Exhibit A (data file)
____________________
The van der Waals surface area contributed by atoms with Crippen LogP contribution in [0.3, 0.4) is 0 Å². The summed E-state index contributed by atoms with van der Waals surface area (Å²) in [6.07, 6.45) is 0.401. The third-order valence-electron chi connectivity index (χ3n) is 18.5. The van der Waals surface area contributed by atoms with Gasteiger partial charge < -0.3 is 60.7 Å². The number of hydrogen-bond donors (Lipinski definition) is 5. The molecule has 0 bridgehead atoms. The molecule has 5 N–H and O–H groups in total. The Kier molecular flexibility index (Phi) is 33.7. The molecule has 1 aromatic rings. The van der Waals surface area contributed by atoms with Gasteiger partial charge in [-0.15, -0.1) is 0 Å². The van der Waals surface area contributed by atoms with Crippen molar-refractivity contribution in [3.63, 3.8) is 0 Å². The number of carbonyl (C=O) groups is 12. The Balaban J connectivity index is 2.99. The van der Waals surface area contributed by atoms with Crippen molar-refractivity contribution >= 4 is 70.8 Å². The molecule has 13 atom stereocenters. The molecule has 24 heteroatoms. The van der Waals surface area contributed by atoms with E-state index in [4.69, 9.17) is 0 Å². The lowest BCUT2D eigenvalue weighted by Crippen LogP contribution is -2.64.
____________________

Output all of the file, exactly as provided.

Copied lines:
The van der Waals surface area contributed by atoms with Crippen LogP contribution in [0.3, 0.4) is 0 Å². The summed E-state index contributed by atoms with van der Waals surface area (Å²) in [6.07, 6.45) is 0.401. The third-order valence-electron chi connectivity index (χ3n) is 18.5. The van der Waals surface area contributed by atoms with Gasteiger partial charge < -0.3 is 60.7 Å². The number of hydrogen-bond donors (Lipinski definition) is 5. The molecule has 0 bridgehead atoms. The molecule has 5 N–H and O–H groups in total. The Kier molecular flexibility index (Phi) is 33.7. The molecule has 1 aromatic rings. The van der Waals surface area contributed by atoms with Gasteiger partial charge in [-0.15, -0.1) is 0 Å². The van der Waals surface area contributed by atoms with Crippen molar-refractivity contribution in [3.63, 3.8) is 0 Å². The number of carbonyl (C=O) groups is 12. The Balaban J connectivity index is 2.99. The van der Waals surface area contributed by atoms with Crippen molar-refractivity contribution >= 4 is 70.8 Å². The molecule has 13 atom stereocenters. The molecule has 24 heteroatoms. The van der Waals surface area contributed by atoms with E-state index in [4.69, 9.17) is 0 Å². The lowest BCUT2D eigenvalue weighted by Crippen LogP contribution is -2.64.